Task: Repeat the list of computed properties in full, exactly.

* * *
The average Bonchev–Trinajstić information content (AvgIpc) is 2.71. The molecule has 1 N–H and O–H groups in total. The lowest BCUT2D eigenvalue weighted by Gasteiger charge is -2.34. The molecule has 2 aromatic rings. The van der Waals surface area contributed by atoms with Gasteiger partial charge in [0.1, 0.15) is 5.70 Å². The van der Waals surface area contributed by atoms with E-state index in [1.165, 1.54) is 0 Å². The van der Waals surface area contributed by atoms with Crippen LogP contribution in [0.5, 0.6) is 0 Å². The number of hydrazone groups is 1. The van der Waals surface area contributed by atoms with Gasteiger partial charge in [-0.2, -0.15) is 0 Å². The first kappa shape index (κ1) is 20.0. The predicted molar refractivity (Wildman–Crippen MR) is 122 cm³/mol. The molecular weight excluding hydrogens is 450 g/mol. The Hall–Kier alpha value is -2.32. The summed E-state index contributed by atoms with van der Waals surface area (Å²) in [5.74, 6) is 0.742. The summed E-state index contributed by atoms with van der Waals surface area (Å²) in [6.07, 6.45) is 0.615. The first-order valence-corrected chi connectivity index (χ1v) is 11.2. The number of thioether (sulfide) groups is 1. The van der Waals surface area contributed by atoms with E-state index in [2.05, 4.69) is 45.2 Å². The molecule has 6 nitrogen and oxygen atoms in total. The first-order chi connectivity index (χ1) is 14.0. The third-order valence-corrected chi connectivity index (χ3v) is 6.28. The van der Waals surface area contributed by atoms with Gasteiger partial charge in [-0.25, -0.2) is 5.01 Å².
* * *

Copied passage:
The average Bonchev–Trinajstić information content (AvgIpc) is 2.71. The molecule has 1 N–H and O–H groups in total. The lowest BCUT2D eigenvalue weighted by Gasteiger charge is -2.34. The molecule has 2 aromatic rings. The van der Waals surface area contributed by atoms with Gasteiger partial charge in [0.1, 0.15) is 5.70 Å². The van der Waals surface area contributed by atoms with E-state index in [1.165, 1.54) is 0 Å². The van der Waals surface area contributed by atoms with Crippen LogP contribution in [0.5, 0.6) is 0 Å². The number of hydrazone groups is 1. The van der Waals surface area contributed by atoms with Gasteiger partial charge in [-0.2, -0.15) is 0 Å². The first kappa shape index (κ1) is 20.0. The predicted molar refractivity (Wildman–Crippen MR) is 122 cm³/mol. The molecular weight excluding hydrogens is 450 g/mol. The Hall–Kier alpha value is -2.32. The summed E-state index contributed by atoms with van der Waals surface area (Å²) in [5.74, 6) is 0.742. The summed E-state index contributed by atoms with van der Waals surface area (Å²) in [6.07, 6.45) is 0.615. The first-order valence-corrected chi connectivity index (χ1v) is 11.2. The number of thioether (sulfide) groups is 1. The van der Waals surface area contributed by atoms with E-state index in [2.05, 4.69) is 45.2 Å². The molecule has 6 nitrogen and oxygen atoms in total. The first-order chi connectivity index (χ1) is 14.0. The third-order valence-corrected chi connectivity index (χ3v) is 6.28. The van der Waals surface area contributed by atoms with Gasteiger partial charge in [-0.25, -0.2) is 5.01 Å².